Corporations concerned with making bigger profit led to creation of wage system
Workers paid by hour, not by production
Decision taken out of workers' hands and given to corporate elite
Long-standing practices abolished in favor of competition and favoring the corporate elite
New technology in play
THE WAGE SYSTEM
Socialist movements and Socialist Party
Non-Union Support for the Workers' Cause
14 years of prosperity
17 years of hard times
Economic Conditions (1866-1897)
Supervisors did not provide safe environments for workers
Locked doors, exposed wires, poisonous air, fast machines
10 to 12 hour workdays
8 hours for federal employees
Hazardous Working Conditions
Founded by Eugene V. Debs
Called for nationalization of all industry
Membership hit 125,000 in 1912
Opposed involvement in World War I
Debs was party's presidential candidate in five elections
Still active today
The Socialist Party
Unionists at Carnegie Steel Co. paid well and held their jobs in 1892
Frick and Carnegie conspired to enact large wage cuts at end of workers' contracts
Frick fortified factory to prepare for oncoming strike
Hired own private army to stop strikers
Strikebreakers took over workers' jobs
Pennsylvania National Guard intervenes and puts a stop to strike
Strike rendered ineffective because the company filled their jobs
Required officials to monitor working conditions, required to improve sweatshops
Working conditions in Chicago supposed to be drastically improved by implementation of act
Illinois Factory Investigation Act of 1893
Domestic service roles filled by African Americans and immigrants
Clerks, sales positions, office work
Jobs filled by white, English-speaking men and women
8.6 million women worked outside the home
Number of employed black men declined from 1870-1900
Job Demographics (1900)
Believers thought that Christian values and tolerance for worker exploitation were incompatible
Leaned towards Protestant theology but included Catholics as well.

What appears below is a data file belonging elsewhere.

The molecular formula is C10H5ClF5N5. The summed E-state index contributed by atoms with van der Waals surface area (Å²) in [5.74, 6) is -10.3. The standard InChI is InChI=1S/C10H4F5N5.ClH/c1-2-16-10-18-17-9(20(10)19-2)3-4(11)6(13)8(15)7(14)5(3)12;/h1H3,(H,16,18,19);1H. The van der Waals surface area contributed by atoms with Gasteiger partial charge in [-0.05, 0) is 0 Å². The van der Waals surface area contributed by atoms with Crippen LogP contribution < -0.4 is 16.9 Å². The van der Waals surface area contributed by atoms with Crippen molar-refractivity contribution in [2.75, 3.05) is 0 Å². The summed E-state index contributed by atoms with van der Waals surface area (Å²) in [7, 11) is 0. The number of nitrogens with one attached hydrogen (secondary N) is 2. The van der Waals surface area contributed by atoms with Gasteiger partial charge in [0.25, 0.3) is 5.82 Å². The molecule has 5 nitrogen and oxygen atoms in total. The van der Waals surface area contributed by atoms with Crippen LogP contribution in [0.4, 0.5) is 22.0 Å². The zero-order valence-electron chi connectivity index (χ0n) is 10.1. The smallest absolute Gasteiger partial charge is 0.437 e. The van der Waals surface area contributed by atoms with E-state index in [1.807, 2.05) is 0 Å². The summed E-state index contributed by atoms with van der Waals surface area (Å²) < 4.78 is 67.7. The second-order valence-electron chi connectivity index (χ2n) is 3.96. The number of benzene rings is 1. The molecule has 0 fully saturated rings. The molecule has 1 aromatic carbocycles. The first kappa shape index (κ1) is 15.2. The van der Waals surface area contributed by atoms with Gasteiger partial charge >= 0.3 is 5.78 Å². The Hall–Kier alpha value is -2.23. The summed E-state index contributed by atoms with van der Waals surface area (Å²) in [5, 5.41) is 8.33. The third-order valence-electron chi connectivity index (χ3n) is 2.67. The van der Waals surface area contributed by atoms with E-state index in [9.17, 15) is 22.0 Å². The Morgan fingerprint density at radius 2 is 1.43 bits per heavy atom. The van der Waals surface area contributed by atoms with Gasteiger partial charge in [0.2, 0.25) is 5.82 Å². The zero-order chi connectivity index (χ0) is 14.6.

The Social Gospel
American Federation of Labor
Local AFL organized better than at national level (decentralized)
Represented 10% of working americans in 1900
Responsible for celebration of Labor Day in 1880's
Became national holiday in 1894
Coeur d'Alene Strike
Massive wage cut for workers in Coeur d'Alene district
Owners called in strike breakers
Strikers blew up train car; discouraged strike breakers from going there
300 strikers jailed
Owners used scab labor
George M. Pullman created successful industrial community
Workers voted to strike after Pullman fired complaints committee members
Eugene V. Debs led strikers
Opted for nationwide boycott of Pullman railroad car
Worked with American Railway Union (ARU)
Advocated peaceful approach and civil disobedience
Attn. Gen. Richard C. Olney instituted blanket injunction against strike
July-Pres. Cleveland sent troops over Gov. John Altgeld's objections
13 people died and more than 50 wounded
12 people killed across nation when they resisted federal troops
Strike ends July 17
Socialist Party created
Founded in 1866 by William Sylvis
Supported 8 hour workdays
Did not support expanded suffrage for women
Huge downfall for all unions in 1873
Disbanded in 1874
Politicians often were kind to workers and included:
President Theodore Roosevelt
Illinois Governor John Peter Altgeld